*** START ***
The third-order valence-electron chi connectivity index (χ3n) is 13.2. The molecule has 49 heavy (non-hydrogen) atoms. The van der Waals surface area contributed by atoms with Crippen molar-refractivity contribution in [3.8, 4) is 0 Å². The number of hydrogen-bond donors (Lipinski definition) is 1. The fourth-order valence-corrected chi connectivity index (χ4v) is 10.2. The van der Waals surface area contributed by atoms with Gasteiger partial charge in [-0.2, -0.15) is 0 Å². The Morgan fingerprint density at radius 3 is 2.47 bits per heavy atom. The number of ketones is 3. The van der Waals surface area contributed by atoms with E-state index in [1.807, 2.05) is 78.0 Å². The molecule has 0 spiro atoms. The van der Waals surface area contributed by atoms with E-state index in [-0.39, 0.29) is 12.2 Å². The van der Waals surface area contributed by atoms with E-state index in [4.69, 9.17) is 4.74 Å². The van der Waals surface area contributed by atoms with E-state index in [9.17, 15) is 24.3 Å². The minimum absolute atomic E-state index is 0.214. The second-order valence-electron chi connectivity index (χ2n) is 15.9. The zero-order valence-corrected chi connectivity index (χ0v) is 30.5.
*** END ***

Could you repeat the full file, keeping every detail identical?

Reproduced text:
The third-order valence-electron chi connectivity index (χ3n) is 13.2. The molecule has 49 heavy (non-hydrogen) atoms. The van der Waals surface area contributed by atoms with Crippen molar-refractivity contribution in [3.8, 4) is 0 Å². The number of hydrogen-bond donors (Lipinski definition) is 1. The fourth-order valence-corrected chi connectivity index (χ4v) is 10.2. The van der Waals surface area contributed by atoms with Gasteiger partial charge in [-0.2, -0.15) is 0 Å². The Morgan fingerprint density at radius 3 is 2.47 bits per heavy atom. The number of ketones is 3. The van der Waals surface area contributed by atoms with E-state index in [1.807, 2.05) is 78.0 Å². The molecule has 0 spiro atoms. The van der Waals surface area contributed by atoms with E-state index in [-0.39, 0.29) is 12.2 Å². The van der Waals surface area contributed by atoms with E-state index in [4.69, 9.17) is 4.74 Å². The van der Waals surface area contributed by atoms with E-state index in [9.17, 15) is 24.3 Å². The minimum absolute atomic E-state index is 0.214. The second-order valence-electron chi connectivity index (χ2n) is 15.9. The zero-order valence-corrected chi connectivity index (χ0v) is 30.5.